As Leo Bonatini becomes the first player to reach double figures in the Championship and bags two Player of the Month awards in the process, I chart his rise to prominence at the club and what makes him so special.
It all started beautifully. While the victory over MIddlesbrough may not have been our most fluent, and the way in which the game was won resembled a gift, Leo Bonatini as a striker was introduced to us.
For a moment, time almost stood still as our Brazilian beauty intercepted the errant pass from Daniel Ayala. Like Bernard’s Watch, Leo clicked pause on the rest of the game, steadied himself and stroked the ball home. This is perhaps his most endearing attribute – Leo is a master of timing.
Whether a moment in a match needs an injection of pace or a momentary pause, Leo gives the game what it needs. His 10 goals have always been timely contributions. Beyond that, his assists have also been timely in the way they present themselves to his team-mates.
The key with Bonatini is his ability to make the right decision for the sake of the team. Whether a counter-attack needs an injection of pace, or the rest of his team-mates need him to hold on to the ball, to take a breath and observe the furious nature of the game going on around him. I imagine Leo often has a confused look on his face as he watches the mad-cap nature of the Championship. Why is everybody running he asks? When the ball arrives at his feet you can rest assured that something useful will occur as a consequence.
I go back to Forest away and the speed with which he releases Jota and compare that to QPR away where he pretty much stands still while defenders retreat in fear of Jota’s run. Bonatini is the calm amongst the storm, the pocket of serenity in the box. The ball finds him and he dispatches it with ease. Sometimes it pays not to move. I think back to Aston Villa and the way in which Wolves dominated them first half, but we lacked our reference point, our fulcrum. On came Leo and it all clicked back into place.
It takes a special player to be able to dictate the tempo of a game without being locked in the centre of the mdifield. As discussed in my tactics blog, Wolves system has many moving parts but there sits Leo, fixated to the centre of the attack, always available as a place the ball can call home. He looks after it, tucks it up in bed before curfew, Wolves very own ball-sitter. He nurtures the ball, giving it direction when required and giving his teammates the platform to express their own talents.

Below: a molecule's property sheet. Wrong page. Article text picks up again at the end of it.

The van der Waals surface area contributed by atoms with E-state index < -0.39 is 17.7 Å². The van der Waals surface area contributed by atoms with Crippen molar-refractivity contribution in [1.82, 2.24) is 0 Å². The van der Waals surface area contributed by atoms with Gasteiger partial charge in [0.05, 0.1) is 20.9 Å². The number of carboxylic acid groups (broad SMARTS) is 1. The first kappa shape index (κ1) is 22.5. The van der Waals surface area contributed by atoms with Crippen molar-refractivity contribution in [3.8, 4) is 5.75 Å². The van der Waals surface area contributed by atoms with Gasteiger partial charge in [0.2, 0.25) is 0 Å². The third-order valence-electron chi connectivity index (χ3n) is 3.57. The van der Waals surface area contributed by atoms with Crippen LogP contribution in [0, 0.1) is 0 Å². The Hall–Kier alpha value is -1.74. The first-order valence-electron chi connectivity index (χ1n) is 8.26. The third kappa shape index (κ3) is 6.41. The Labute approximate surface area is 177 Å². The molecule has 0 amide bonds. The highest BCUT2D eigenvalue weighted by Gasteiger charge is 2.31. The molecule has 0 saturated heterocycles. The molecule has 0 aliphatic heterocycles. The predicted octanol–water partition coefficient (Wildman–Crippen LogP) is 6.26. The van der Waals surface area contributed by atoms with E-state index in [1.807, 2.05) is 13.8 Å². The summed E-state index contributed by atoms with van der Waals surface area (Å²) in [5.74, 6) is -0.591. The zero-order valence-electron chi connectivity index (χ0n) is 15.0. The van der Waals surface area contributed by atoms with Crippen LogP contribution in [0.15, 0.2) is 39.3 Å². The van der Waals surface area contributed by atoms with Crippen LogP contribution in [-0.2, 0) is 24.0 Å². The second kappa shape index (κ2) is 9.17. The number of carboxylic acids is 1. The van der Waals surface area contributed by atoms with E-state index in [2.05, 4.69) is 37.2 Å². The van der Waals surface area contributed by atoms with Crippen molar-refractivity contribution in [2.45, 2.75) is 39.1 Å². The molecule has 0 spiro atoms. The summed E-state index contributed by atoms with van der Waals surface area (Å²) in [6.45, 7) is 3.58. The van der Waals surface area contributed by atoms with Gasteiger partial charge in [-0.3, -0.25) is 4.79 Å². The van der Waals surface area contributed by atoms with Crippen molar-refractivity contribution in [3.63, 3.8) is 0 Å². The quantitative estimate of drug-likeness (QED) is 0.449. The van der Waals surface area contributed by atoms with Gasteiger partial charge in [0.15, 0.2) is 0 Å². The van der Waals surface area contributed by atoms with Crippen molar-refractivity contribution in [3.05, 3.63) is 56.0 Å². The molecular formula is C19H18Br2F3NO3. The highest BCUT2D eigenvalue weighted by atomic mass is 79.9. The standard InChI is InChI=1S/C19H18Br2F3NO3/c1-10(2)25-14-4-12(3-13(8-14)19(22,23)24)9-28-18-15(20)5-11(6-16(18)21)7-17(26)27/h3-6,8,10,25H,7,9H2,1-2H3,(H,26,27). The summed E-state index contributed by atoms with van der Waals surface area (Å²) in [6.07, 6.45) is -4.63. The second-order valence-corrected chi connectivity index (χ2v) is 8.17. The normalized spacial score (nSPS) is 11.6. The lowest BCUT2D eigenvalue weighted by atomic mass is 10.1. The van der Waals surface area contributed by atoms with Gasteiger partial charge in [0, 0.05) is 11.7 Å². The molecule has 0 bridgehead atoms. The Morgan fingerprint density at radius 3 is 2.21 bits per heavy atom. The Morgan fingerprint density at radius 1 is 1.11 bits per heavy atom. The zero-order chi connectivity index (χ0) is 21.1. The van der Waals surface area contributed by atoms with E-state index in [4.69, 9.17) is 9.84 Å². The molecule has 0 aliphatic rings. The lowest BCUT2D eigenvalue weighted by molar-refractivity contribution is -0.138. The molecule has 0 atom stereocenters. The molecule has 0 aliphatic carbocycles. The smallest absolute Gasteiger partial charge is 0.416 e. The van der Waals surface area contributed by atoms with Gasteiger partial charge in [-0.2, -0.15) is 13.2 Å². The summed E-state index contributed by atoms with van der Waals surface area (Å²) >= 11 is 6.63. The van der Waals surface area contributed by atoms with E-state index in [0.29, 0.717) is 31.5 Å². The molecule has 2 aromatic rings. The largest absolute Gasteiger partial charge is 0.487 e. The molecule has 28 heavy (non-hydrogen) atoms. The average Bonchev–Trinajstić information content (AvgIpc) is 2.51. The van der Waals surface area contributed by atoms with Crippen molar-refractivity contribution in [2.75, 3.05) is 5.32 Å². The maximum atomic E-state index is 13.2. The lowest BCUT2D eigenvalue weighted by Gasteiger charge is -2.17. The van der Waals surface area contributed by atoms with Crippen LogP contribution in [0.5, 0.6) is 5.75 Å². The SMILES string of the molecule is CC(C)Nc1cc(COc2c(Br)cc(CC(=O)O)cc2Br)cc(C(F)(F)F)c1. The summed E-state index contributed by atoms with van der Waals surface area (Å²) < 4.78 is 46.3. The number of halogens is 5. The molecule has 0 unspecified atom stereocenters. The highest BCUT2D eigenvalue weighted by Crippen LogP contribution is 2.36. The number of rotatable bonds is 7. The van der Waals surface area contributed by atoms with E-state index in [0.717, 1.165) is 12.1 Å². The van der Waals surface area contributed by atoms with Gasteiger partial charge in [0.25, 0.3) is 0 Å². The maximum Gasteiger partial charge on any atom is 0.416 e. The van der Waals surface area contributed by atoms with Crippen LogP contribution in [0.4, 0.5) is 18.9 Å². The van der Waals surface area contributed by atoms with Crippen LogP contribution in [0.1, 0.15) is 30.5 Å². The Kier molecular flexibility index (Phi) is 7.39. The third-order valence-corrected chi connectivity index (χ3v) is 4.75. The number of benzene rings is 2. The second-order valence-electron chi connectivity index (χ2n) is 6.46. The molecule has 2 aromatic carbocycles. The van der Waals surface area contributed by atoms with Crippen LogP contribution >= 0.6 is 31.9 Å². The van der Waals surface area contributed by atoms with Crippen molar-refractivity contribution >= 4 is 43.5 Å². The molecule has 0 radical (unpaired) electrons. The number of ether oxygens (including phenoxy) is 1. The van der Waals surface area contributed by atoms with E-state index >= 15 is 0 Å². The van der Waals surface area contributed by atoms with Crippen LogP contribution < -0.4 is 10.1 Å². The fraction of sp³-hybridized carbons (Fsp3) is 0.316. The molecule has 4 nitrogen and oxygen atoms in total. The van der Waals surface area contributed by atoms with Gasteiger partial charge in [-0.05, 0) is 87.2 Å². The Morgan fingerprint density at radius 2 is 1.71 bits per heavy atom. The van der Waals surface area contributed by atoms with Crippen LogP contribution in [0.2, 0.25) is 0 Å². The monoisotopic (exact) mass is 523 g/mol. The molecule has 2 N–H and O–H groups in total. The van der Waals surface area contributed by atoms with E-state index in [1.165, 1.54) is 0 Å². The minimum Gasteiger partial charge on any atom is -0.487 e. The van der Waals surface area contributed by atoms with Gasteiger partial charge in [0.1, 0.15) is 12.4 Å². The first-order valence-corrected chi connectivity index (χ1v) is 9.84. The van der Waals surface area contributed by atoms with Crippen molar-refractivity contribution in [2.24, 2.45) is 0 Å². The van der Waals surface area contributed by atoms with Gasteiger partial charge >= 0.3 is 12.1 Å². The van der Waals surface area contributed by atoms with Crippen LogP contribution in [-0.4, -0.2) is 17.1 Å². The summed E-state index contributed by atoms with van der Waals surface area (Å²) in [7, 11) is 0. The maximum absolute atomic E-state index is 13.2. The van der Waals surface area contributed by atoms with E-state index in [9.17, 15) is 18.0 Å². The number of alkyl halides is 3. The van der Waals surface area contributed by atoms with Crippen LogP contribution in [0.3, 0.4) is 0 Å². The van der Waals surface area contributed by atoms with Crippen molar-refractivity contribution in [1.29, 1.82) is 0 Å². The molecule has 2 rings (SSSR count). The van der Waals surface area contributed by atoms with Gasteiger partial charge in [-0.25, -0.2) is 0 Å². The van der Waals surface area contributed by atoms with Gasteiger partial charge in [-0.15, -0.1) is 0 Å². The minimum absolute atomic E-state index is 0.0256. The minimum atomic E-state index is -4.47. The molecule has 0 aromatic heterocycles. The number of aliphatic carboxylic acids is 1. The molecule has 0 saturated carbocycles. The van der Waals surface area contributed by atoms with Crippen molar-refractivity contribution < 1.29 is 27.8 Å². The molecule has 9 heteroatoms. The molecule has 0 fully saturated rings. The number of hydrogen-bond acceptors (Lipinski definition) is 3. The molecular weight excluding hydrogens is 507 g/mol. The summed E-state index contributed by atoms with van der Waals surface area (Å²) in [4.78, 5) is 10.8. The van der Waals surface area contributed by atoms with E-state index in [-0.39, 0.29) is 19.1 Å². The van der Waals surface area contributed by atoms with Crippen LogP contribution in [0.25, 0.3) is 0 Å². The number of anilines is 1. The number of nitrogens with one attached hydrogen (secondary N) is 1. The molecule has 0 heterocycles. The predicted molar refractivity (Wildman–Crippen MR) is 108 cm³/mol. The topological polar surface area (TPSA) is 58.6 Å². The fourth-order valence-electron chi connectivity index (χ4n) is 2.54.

If their is a weakness in Leo’s game I’d argue it was his finishing. He gets into position to score multiple times each game – he could have had a hat-trick at Norwich – but we’ll settle for the 10 he’s got so far. They’ve all been important. To add a bit of cast-iron evidence to this airy-fairy blog, we’d be 12 points worse off without Bonatini’s contributions from goals and assists.
And yet, we perhaps shouldn’t be surprised by all of this. This is a man deemed potentially Juventus-worthy at an early age, a product of a youth system that produced the greatest Number 9 of all time and a man who was amongst the top scorers in the Portuguese top flight for a mediocre side at the ae of 21. He may have had a peripatetic career to date, but he is still only 23. Having watched him now, would you have guessed that?
It may seem early days to be speaking about Bonatini in such glowing terms but he’s had a significant impact very early on in this country. The tone of this piece is also dictated by the fact we just don’t have players like this down the Molineux. We never have. This is an element of the new frontier – a striker with intelligence. The fact is Bonatini is a waif compared to some of the bullies we’ve deployed in that position in years gone by. He certainly doesn’t have much pace. And yet here he is out-scoring pretty much all of them.
To top it all off he’s finally got a song. A slightly more fitting owner in comparison to the last incumbent of said tune. No offence to George Elokobi but perhaps that tune has found it’s rightful home.
Perhaps Leo Bonatini has too.